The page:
Research has shown that our brains are constantly and rapidly constructing predictive models of what we expect to happen in certain situations, using the input from our senses and our experience in similar contexts. The following is a true story that illustrates what can happen when your brain model encounters an unexpected reality.
As I walked down the hotel hallway, pulling my small rolling suitcase and a laptop bag, I envisioned myself as just moments away from collapsing on the bed and falling asleep, finally bring to closure my red-eye flight travel adventure. I inserted the cardkey into the slot and pulled it out, noting with satisfaction that the little green light went on. Almost there I thought. As I pushed open the door though, the vision that greeted me was so bizarre, that I stopped dead in my tracks. I blinked my eyes a couple of times in disbelief. There, standing in the middle of what I thought was my room, were two people engaged in an activity that was so unexpected, I just closed my gaping mouth, blinked again, stepped back, and closed the door.
…24 Hours Earlier
It was Monday morning and I was thinking about the decision I’d made the week before, about taking a red-eye flight Monday night, to attend a 5:00pm Tuesday evening business dinner event in Hartford, Connecticut. For some years now I’d had a personal policy against taking red-eye flights because of my inability to sleep on airplanes and the effect they had on my bio-rhythms. However, against my better judgment, I’d decided to book the red-eye in this case. After all I thought, if my younger colleagues could handle it, I’d need to show them that I could still do it. Besides, as a type A personality, it would allow me to work during the day Monday, then just head out to LAX to catch the 10:00PM non-stop flight to Hartford. The flight would get me in at 6:00AM Tuesday morning and I could sleep in to the afternoon, getting up in time to attend the evening event. It seemed like a good idea at the time…
So as planned, I worked all day Monday and then made my way through traffic to LAX that evening. The flight left on time at 10:00pm Monday night and although it seemed endless because of my inability to sleep, it arrived on time about 6:30AM. By the time I’d picked up the rental car, fought the morning rush hour traffic into downtown Hartford, and parked car at the hotel, it was 8:00am and my tail was really dragging. Trying to check in to a hotel at 8:00am, when everyone else at the counter is checking out was a bit chaotic, but I finally got my cardkey and took the elevator up to my floor.
As I walked down the hotel hallway, pulling my small rolling suitcase and a laptop bag, I envisioned myself as just moments away from collapsing on the bed and falling asleep, finally bring to closure my red-eye flight travel adventure. I inserted the cardkey into the slot and pulled it out, noting with satisfaction that the little green light went on. Almost there I thought. As I pushed open the door though, the vision that greeted me was so bizarre, so out of context that I stopped dead in my tracks. I blinked my eyes a couple of times in disbelief. There, standing in the middle of what I thought was my room, were two people engaged in an activity that was so strange and unexpected, that I just closed my gaping mouth, blinked again, stepped back, and closed the door.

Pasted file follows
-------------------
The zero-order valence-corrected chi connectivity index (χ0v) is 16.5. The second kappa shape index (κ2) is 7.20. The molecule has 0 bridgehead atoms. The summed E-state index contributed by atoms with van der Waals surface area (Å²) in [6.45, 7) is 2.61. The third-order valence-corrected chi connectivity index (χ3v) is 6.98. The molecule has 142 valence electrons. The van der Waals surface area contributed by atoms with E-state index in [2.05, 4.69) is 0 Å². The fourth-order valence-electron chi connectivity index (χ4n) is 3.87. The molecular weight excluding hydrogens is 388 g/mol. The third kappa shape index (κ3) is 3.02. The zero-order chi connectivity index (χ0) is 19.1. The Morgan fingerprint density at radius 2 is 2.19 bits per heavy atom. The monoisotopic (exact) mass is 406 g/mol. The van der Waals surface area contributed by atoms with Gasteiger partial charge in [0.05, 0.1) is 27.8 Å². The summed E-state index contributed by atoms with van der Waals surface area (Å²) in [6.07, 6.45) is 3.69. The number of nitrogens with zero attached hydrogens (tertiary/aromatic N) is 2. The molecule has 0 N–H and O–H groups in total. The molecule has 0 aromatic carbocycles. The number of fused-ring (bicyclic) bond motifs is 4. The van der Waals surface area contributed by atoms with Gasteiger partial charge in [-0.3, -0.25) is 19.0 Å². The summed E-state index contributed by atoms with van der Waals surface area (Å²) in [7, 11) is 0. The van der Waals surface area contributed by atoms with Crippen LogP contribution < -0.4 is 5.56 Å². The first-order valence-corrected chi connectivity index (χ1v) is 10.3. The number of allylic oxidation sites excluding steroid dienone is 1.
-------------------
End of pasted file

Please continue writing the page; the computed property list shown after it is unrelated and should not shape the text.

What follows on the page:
I stood in front of the closed door for just a moment, re-playing in my head the scene I’d just witnessed. Standing in a space created by furniture that had been pushed to the sides of the room, two young men were juggling bowling pins back and forth to each other.
I walked back to the elevator, stunned and a bit disoriented. Had I really seen what I thought I saw or was my red-eye flight fried brain playing mind games on me? I made my way back to the lobby and the front desk. Embarrassed to describe to the hotel clerk what thought I’d seen, I simply told him that I’d erroneously been given a key to a still occupied room. The clerk apologized profusely and gave me a new cardkey to a room on a different floor. Again I made what I hoped would be the final leg of my journey to my room, followed by glorious sleep. At the same time however, I also feared my brain might have yet another surprise in store for me. I unlocked and cautiously opened the door to my new room, uncertain what to expect. Fortunately, this time I was greeted by a comfortingly empty room.
I got in to bed as quickly as I could, and fell asleep. Unfortunately, whether because of the events of the morning, or time zone effects, my eyes popped wide open at noon and I couldn’t get back to sleep. So I finally gave in, got up, showered and shaved and went down to the hotel restaurant to grab some lunch. I was still thinking about my surreal early morning experience, and I even tried to convince myself that maybe it had all been just a nightmare dreamed during my aborted morning nap. I’d never in my life experienced anything even close to this kind weirdness and wasn’t sure how to process it.
After lunch I decided to walk next door to the Convention Center to see where our business dinner was going to be held. Walking through the building, I turned a corner and came upon a large sign perched on an easel. It announced in big, boldly colored letters, “Welcome to the U.S. Amateur Juggling Championships!” The door to the room was open, allowing me to see all manner of people juggling, all manner of things. Rings, balls, and yes, even bowling pins (jugglers apparently call them clubs). I even caught a glimpse the two people I’d seen juggling in the hotel room that morning. Suddenly all of the pieces of my brain puzzle fell magically in place…all of the dots were now connected…the brain fog had cleared, and my world was no longer on tilt!